Thursday, March 26, 2009

Without Us

Reading The World Without Us by Alan Weisman is kind of like watching a merry-go-round as it circles. You see your friends or children go by every few minutes; you see empty animals go up and down; you can't quite focus your attention (or your camera).

OK, I'll explain this odd metaphor I just indulged in. Weisman covers so much varying material that the book is a little dizzying to read and moves in circles between the familiar and the unfamiliar. He uses some sources that I've read, and some of his material has appeared in the popular press. Other material is new to me.

The book begins with a simple question: what if humans were suddenly to disappear from the entire earth -- what would happen in the short term and in the long term. To answer this, the author tries to establish the facts of what's in place on earth. Cities. Nuclear power plants and nuclear waste storage facilities. Game reserves. Farms. Oil refineries. The Panama Canal. Public art works. Some of our monuments would go quietly. Others (especially the nuclear ones) would spread destruction.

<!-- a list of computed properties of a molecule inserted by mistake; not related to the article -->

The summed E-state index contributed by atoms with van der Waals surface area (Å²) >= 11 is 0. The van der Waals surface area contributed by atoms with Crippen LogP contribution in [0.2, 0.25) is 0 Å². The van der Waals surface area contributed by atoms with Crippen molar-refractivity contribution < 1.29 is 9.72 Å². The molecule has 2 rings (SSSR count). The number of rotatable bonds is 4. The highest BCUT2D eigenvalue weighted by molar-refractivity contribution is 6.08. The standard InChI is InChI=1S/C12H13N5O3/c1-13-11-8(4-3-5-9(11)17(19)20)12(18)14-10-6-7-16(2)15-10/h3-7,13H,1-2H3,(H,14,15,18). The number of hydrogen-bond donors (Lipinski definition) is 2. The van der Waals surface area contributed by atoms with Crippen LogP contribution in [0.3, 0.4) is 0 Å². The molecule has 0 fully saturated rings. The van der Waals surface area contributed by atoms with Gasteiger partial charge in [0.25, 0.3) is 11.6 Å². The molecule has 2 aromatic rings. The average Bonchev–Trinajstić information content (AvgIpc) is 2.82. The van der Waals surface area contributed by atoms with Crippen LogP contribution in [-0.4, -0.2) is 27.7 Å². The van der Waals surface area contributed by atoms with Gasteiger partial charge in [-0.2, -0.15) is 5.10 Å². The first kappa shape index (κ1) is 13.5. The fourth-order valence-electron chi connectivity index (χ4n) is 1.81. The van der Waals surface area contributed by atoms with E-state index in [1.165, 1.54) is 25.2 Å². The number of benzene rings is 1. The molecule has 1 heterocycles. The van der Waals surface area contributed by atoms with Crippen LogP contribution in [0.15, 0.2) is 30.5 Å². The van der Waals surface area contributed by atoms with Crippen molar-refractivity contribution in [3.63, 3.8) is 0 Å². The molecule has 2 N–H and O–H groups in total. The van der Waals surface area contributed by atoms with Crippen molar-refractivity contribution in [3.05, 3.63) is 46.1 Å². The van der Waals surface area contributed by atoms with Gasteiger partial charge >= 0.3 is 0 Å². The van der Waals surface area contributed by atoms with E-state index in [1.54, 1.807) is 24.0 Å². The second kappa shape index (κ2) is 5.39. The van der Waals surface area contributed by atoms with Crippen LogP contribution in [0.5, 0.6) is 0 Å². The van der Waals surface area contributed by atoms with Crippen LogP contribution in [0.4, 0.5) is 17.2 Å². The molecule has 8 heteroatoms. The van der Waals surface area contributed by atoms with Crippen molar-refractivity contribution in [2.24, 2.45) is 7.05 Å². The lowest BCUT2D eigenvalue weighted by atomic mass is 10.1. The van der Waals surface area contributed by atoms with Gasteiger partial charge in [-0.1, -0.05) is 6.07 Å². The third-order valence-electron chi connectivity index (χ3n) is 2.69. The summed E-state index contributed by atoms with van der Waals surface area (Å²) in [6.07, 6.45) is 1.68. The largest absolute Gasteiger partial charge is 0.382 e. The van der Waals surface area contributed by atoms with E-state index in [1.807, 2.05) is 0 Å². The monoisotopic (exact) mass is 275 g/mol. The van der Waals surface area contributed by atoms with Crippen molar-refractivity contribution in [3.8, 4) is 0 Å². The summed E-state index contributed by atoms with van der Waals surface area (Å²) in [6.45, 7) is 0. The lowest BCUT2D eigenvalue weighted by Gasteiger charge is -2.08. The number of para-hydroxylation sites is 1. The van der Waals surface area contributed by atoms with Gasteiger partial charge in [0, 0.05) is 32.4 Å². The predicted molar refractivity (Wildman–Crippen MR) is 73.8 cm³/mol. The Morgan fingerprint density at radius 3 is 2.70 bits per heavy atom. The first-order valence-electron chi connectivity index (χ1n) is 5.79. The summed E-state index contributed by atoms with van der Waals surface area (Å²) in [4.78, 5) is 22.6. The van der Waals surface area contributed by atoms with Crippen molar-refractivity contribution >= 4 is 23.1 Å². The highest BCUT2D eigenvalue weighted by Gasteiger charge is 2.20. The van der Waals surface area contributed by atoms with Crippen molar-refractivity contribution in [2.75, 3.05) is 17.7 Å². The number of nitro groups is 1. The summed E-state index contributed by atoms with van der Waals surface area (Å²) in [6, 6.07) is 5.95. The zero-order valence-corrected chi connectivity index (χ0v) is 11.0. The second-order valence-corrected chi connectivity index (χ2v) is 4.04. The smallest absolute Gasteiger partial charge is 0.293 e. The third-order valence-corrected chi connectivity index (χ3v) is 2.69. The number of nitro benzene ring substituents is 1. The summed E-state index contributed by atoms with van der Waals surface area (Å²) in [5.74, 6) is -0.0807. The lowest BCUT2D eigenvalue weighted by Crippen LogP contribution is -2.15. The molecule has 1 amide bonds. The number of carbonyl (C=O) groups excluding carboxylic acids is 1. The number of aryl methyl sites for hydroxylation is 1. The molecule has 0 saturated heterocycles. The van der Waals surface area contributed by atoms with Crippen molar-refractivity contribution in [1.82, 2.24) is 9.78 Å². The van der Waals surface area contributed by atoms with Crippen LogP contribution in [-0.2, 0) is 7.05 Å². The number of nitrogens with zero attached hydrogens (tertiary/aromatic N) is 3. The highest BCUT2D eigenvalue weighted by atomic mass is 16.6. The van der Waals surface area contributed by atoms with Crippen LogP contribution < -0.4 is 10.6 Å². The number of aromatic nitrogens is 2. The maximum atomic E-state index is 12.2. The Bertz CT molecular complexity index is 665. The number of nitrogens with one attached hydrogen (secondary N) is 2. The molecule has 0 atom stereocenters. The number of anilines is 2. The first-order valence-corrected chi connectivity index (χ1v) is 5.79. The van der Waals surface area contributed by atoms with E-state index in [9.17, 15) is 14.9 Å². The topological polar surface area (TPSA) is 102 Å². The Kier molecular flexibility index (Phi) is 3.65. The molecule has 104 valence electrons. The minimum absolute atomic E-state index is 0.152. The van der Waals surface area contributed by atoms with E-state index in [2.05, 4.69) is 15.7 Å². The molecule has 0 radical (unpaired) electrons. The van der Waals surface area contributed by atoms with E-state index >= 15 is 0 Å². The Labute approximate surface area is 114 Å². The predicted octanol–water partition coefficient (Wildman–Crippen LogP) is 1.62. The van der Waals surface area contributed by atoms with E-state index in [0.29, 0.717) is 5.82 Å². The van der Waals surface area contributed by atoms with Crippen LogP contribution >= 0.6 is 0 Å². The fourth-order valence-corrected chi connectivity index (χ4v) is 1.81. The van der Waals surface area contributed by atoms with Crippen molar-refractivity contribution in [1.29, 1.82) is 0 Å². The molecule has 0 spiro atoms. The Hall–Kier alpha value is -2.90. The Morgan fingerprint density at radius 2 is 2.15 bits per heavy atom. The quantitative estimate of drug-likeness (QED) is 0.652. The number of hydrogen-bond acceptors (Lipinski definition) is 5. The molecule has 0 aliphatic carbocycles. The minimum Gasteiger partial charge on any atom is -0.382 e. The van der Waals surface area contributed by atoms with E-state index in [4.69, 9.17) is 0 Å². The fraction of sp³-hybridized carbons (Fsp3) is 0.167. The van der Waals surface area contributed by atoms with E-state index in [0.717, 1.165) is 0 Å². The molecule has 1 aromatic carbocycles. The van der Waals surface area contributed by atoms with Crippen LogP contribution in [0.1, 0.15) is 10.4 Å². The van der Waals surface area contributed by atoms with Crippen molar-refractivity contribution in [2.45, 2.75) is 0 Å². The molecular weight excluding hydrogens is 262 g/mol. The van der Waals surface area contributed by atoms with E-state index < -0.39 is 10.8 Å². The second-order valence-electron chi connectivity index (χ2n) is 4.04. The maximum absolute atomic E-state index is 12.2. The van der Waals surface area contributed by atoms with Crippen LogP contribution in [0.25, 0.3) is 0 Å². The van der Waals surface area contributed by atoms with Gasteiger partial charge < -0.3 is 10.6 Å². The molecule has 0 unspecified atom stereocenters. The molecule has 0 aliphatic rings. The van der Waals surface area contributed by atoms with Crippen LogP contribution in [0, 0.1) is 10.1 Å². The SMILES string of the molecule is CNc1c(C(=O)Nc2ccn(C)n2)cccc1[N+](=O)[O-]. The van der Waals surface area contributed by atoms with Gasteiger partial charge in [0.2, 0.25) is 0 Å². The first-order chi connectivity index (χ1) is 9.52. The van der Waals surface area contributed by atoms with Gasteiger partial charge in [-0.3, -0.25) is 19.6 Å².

Another question: has this already happened? Oh, yes. The famous Korean DMZ is an example. So is the area around Chernoble. Most interesting, the chapter titled "The World Without Farms" describes how abandoned agricultural areas have already shown what happens when we abandon our food baskets, as well as exploring how 200 years of developing chemical fertilizers have fed us and changed our environment. It's partly familiar, partly a strange way to look at things. But the human need for food has had a variety of influence on our surroundings, and this is one of the interesting though familiar themes of the book.

Weisman clearly, highlights human impact on the planet by seeing how our changes would endure despite our disappearance. A cautionary tale? Not exactly: the point is blurred by all the dizzying and swirling ideas. A minor distraction: his journalistic style means he tells you about the haircut and clothing style of seemingly every expert he interviews -- but that's a detail.

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